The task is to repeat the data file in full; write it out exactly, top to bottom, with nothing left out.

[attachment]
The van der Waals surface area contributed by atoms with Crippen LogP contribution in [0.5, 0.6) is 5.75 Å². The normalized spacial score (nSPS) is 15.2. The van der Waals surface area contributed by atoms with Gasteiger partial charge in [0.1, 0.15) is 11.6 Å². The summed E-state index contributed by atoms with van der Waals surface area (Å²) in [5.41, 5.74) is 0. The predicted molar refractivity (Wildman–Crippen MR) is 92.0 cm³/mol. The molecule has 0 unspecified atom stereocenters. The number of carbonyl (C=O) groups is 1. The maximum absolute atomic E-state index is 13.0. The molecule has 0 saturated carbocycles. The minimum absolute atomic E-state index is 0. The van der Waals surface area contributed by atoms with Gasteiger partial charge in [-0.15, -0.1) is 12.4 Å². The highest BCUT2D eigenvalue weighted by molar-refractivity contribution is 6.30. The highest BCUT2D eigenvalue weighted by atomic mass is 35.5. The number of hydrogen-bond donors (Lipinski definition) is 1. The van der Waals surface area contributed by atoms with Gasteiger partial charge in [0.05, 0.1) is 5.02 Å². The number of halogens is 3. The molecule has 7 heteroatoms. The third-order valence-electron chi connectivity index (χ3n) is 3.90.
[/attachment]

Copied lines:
The van der Waals surface area contributed by atoms with Crippen LogP contribution in [0.5, 0.6) is 5.75 Å². The normalized spacial score (nSPS) is 15.2. The van der Waals surface area contributed by atoms with Gasteiger partial charge in [0.1, 0.15) is 11.6 Å². The summed E-state index contributed by atoms with van der Waals surface area (Å²) in [5.41, 5.74) is 0. The predicted molar refractivity (Wildman–Crippen MR) is 92.0 cm³/mol. The molecule has 0 unspecified atom stereocenters. The number of carbonyl (C=O) groups is 1. The maximum absolute atomic E-state index is 13.0. The molecule has 0 saturated carbocycles. The minimum absolute atomic E-state index is 0. The van der Waals surface area contributed by atoms with Gasteiger partial charge in [-0.15, -0.1) is 12.4 Å². The highest BCUT2D eigenvalue weighted by molar-refractivity contribution is 6.30. The highest BCUT2D eigenvalue weighted by atomic mass is 35.5. The number of hydrogen-bond donors (Lipinski definition) is 1. The van der Waals surface area contributed by atoms with Gasteiger partial charge in [0.05, 0.1) is 5.02 Å². The number of halogens is 3. The molecule has 7 heteroatoms. The third-order valence-electron chi connectivity index (χ3n) is 3.90.